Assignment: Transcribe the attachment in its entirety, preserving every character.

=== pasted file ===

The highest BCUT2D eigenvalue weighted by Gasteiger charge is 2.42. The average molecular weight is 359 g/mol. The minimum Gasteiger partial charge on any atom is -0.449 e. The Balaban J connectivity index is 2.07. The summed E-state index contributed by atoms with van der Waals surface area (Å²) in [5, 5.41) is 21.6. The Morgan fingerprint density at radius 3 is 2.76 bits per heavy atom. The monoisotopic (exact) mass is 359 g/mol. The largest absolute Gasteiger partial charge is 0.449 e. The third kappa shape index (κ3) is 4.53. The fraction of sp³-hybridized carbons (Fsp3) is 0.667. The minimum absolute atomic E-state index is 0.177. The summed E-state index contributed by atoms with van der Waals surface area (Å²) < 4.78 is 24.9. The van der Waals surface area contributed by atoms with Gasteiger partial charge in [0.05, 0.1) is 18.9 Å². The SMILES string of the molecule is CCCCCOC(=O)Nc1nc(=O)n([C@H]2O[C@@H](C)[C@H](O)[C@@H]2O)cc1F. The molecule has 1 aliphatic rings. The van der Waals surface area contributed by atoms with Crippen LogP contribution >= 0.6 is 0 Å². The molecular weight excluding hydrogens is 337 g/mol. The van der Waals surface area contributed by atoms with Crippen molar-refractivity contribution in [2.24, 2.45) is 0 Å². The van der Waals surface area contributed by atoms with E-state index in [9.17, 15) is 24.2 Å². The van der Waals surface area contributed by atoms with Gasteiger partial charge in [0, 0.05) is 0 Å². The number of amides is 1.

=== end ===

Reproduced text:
The highest BCUT2D eigenvalue weighted by Gasteiger charge is 2.42. The average molecular weight is 359 g/mol. The minimum Gasteiger partial charge on any atom is -0.449 e. The Balaban J connectivity index is 2.07. The summed E-state index contributed by atoms with van der Waals surface area (Å²) in [5, 5.41) is 21.6. The Morgan fingerprint density at radius 3 is 2.76 bits per heavy atom. The monoisotopic (exact) mass is 359 g/mol. The largest absolute Gasteiger partial charge is 0.449 e. The third kappa shape index (κ3) is 4.53. The fraction of sp³-hybridized carbons (Fsp3) is 0.667. The minimum absolute atomic E-state index is 0.177. The summed E-state index contributed by atoms with van der Waals surface area (Å²) < 4.78 is 24.9. The van der Waals surface area contributed by atoms with Gasteiger partial charge in [0.05, 0.1) is 18.9 Å². The SMILES string of the molecule is CCCCCOC(=O)Nc1nc(=O)n([C@H]2O[C@@H](C)[C@H](O)[C@@H]2O)cc1F. The molecule has 1 aliphatic rings. The van der Waals surface area contributed by atoms with Crippen LogP contribution >= 0.6 is 0 Å². The molecular weight excluding hydrogens is 337 g/mol. The van der Waals surface area contributed by atoms with Crippen molar-refractivity contribution in [2.24, 2.45) is 0 Å². The van der Waals surface area contributed by atoms with E-state index in [9.17, 15) is 24.2 Å². The van der Waals surface area contributed by atoms with Gasteiger partial charge in [0, 0.05) is 0 Å². The number of amides is 1.